The UMP uses “a combination of ethnographic and archaeological approaches” to study the process and experience of these border crossings. De León’s research focuses on the material culture of border crossings, which refers to the material items such as clothing and water bottles that migrants leave behind on their journeys.
López said he thinks the exhibit will encourage viewers at the University to think about the realities of undocumented migration outside of popular contexts.
“I feel like we don’t humanize people, you know,” López said. “We just talk, like, about policy and stuff like that, but what about the people who are suffering, what about the people who are dying, for example?”
LSA senior Moncerrat Llamas first heard about the exhibit through friends on social media who are involved with the project. She said that in her experience, discussion about undocumented migration has been mostly concentrated within the Latinx community.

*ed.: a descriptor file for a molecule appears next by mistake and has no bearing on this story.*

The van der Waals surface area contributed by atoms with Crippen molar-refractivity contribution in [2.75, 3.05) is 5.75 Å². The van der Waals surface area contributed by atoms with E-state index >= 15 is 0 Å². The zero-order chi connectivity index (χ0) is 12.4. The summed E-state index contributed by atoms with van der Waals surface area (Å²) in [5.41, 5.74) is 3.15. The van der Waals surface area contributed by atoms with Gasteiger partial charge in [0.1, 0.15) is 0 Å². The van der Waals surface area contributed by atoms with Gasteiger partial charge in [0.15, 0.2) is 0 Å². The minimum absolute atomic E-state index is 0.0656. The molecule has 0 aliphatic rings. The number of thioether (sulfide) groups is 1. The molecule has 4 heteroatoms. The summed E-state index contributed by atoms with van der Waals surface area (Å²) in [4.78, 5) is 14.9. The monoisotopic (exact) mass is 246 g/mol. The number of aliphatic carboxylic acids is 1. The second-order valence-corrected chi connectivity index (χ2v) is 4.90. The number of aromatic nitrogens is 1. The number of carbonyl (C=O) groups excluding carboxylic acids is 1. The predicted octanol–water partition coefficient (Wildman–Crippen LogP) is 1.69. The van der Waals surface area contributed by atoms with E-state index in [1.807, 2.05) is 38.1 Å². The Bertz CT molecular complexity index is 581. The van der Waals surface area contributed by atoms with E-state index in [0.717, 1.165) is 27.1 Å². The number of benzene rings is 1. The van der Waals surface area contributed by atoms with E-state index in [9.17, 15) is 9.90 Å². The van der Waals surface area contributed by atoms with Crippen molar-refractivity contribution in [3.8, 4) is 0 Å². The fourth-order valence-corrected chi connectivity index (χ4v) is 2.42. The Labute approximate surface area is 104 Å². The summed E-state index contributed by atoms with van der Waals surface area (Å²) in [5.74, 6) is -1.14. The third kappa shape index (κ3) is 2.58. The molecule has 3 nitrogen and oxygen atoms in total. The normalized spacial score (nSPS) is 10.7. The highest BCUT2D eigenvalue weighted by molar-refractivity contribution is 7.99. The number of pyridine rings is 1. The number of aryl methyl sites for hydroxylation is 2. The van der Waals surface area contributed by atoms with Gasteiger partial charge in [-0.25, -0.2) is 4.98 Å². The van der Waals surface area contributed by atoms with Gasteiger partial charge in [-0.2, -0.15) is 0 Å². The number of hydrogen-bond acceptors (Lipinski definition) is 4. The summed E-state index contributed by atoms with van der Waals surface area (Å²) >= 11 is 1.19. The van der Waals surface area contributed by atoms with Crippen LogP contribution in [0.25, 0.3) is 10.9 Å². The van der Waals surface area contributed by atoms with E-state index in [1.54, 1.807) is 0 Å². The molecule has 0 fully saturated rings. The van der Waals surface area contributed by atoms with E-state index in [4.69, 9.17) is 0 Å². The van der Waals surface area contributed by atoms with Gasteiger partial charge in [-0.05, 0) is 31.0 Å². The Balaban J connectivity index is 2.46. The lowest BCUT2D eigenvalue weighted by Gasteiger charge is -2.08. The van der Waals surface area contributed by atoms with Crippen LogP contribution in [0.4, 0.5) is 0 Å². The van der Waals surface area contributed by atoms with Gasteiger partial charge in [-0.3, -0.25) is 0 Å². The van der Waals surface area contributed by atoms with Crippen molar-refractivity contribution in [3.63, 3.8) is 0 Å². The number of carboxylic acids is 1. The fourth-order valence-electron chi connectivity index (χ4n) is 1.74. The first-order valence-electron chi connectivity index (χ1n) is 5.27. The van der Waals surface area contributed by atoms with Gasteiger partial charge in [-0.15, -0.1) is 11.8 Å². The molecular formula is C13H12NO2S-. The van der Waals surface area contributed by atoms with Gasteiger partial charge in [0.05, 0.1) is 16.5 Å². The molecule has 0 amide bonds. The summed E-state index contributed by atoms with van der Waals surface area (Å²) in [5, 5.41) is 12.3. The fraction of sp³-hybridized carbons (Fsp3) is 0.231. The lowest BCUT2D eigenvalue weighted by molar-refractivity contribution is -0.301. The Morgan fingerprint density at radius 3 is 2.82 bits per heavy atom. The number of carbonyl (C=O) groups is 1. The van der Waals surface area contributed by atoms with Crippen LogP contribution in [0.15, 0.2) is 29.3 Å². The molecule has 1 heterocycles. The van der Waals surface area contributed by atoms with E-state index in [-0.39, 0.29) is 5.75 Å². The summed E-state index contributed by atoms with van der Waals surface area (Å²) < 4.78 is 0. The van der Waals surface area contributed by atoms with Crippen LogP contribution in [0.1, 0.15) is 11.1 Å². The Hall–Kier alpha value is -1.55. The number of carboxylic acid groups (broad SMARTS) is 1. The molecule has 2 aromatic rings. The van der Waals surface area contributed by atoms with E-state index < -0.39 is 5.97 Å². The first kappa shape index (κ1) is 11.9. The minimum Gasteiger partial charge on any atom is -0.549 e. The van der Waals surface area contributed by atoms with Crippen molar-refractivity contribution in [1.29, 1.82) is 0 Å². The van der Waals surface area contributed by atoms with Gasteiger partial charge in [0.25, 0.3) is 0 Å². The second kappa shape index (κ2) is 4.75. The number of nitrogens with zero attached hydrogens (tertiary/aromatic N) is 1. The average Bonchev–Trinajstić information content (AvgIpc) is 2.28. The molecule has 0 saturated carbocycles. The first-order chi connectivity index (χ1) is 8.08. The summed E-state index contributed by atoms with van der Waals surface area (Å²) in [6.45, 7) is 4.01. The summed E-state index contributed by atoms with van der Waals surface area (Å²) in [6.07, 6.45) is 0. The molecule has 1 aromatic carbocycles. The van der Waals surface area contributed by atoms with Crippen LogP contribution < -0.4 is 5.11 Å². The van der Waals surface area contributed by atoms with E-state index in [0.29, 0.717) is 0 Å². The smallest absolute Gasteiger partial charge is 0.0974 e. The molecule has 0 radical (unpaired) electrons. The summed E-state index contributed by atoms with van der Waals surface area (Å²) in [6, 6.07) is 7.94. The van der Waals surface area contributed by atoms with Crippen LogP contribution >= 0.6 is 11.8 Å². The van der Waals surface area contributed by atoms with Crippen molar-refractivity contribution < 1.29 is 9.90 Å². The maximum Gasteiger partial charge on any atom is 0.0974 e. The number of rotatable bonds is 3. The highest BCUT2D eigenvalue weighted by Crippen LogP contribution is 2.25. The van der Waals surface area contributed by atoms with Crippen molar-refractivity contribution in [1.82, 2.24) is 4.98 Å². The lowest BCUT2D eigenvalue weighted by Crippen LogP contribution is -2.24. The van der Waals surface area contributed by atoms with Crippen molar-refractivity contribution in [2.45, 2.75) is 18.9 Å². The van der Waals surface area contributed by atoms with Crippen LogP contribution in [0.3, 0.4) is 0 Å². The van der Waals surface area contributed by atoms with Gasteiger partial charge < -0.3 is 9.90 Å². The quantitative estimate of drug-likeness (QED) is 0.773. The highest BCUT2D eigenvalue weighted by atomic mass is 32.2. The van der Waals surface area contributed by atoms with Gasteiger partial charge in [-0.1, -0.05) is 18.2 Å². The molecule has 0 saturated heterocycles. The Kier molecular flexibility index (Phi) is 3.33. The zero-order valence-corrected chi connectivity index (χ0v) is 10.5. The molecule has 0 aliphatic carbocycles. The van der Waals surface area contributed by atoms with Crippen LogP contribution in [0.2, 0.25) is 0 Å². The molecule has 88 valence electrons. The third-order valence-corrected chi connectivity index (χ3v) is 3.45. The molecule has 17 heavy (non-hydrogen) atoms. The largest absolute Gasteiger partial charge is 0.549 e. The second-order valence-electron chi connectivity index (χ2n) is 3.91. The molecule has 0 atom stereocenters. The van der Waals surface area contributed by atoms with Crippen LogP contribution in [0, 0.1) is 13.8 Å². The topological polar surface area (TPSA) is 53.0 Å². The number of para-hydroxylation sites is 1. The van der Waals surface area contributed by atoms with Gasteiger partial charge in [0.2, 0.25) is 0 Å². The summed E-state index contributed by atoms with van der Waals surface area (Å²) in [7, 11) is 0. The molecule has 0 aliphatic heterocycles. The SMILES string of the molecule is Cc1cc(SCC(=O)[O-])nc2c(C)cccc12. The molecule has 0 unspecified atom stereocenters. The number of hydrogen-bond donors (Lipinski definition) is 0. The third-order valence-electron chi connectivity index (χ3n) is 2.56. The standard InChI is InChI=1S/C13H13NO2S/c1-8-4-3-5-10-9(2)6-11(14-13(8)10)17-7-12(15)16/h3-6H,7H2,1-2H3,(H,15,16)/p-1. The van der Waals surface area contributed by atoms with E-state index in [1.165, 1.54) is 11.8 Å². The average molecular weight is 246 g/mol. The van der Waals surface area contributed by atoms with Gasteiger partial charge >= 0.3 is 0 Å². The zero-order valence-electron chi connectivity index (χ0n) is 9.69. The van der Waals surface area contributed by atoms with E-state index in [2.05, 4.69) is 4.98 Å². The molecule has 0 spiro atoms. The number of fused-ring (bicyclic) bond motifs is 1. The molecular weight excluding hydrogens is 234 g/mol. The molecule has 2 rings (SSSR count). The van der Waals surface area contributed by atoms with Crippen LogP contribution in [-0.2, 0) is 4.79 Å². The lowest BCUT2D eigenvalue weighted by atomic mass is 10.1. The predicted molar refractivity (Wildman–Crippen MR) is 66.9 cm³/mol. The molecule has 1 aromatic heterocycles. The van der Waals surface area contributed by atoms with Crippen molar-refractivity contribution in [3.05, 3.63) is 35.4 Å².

“I feel uncomfortable talking about it with someone that, like, I don’t think would understand,” Llamas said. “I’m assuming they wouldn’t understand cause it’s, like, a very sensitive topic and subject, so I don’t really like talking about it outside the Latinx community as much.”
Llamas said she is excited that the exhibit is in a public space, where it will hopefully bring awareness to the students who pass by it.
“Hopefully it creates empathy, (for) people that maybe have different political opinions about immigrants,” Llamas said.
López said he thinks the exhibit provides an opportunity for University viewers to think more extensively about conversations related to migration policy.
“We’re literally building a wall of tags, if you think about it, you know,” López said. “You get people talking about it, you get people thinking about it in a different way than they’ve thought about immigration before.”